(view of one eye of a 3D clip)

    BenQ offers a few accessories I did not try. In addition to the Bluetooth conversion module there is also an adaptor that plugs into the HDMI slots that makes it wireless as well.

    One other feature to note: the 4050’s implementation of motion interpolation is called Motion Enhancer. As I watched mostly movies on this set I had it firmly positioned in the ‘OFF’ direction, but put it on for a few minutes of sports. It’s there if that’s your thing.

    I found the 4050 to be bright enough in both 2D and 3D modes, and found black levels acceptable for a PJ of this calibre. If you prioritize black levels above all else you might need to jump to a higher cost set but the vast majority of buyers looking at PJs in this price range will dig it just fine. Also note I do not believe I am susceptible to DLP rainbows and never saw one on this or any other DLP based PJ in the past, including the 1075.

    I did listen to the onboard speaker for a short while. It’s handy, tho I wouldn't recommend it except in a pinch. PJs like this deserve full 5.1 or better sound systems to compliment them, don’t expect you can get away with just this one on board speaker for more than just a lifeline.

    Overall

    Overall I came away impressed with the upgrades the 4050 brings to the table over the 1075. Having the ability to pick a color mode you can be extremely satisfied with for minimal effort is definitely worth a premium, and the improved lens system and significantly better lens shift (including horizontal!) is hugely helpful if you are ceiling mounting. If you were just gonna pop it on a coffee table against a bare wall that might not matter to you, but the 4050 is aimed at the consumer who values those premiums for sure. The question you have to ask yourself, especially with these units selling above MSRP, is “should I spend a little bit more and get even better shift capabilities, black levels, and bluetooth 3D support?”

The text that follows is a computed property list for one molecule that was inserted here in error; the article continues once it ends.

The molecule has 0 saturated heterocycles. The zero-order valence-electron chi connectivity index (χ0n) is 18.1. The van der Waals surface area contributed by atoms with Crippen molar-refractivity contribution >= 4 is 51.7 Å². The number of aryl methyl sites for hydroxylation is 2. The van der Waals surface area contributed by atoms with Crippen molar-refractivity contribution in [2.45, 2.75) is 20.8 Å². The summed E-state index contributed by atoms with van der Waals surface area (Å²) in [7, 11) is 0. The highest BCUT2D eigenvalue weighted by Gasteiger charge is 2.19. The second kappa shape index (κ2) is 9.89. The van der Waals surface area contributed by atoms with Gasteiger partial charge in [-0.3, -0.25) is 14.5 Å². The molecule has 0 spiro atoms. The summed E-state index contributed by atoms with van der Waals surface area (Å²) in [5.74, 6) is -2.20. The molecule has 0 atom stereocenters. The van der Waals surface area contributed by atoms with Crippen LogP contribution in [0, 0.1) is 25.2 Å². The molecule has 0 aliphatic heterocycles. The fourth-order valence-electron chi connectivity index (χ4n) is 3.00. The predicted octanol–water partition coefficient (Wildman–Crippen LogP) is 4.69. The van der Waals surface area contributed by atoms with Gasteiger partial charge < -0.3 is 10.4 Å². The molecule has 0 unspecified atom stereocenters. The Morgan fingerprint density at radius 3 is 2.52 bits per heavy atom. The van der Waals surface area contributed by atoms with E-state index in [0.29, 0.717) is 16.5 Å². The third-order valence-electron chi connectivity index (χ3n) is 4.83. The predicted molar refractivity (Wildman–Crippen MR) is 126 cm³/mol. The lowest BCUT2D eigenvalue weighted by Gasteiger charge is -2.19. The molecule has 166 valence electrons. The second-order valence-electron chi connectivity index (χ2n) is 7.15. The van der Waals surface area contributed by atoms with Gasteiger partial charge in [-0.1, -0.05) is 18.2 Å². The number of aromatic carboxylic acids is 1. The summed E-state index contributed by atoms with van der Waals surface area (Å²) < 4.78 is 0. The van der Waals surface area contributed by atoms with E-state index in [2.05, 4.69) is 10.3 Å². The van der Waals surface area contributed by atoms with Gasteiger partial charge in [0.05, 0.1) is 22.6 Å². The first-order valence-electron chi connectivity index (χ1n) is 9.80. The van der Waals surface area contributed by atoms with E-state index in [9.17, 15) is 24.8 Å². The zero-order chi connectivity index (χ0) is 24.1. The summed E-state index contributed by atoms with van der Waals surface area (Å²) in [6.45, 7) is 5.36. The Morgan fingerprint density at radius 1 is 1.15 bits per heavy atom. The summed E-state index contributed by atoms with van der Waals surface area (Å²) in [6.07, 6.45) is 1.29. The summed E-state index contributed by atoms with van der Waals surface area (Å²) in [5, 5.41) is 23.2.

Answering that will also depend big time on how you feel about LCD versus DLP. Personally I love the look of LD projection but you’ll need to know that about your own preferences before you commit $600+ that could have been used to save for your next, presumably 4K, PJ. If it was my money I’d jump on the 4050 over the 1075 or the $2k tier PJs and be VERY satisfied until such time as those mythical 4k monsters can come home at a reasonable price. Fortunately I don’t have to choose, but if you are in the market for your first projector you could do a lot worse than jumping in with the 4050 right off the bat.

    Pros
    Slightly premium pricing for very useful features
    Rec. 709 Support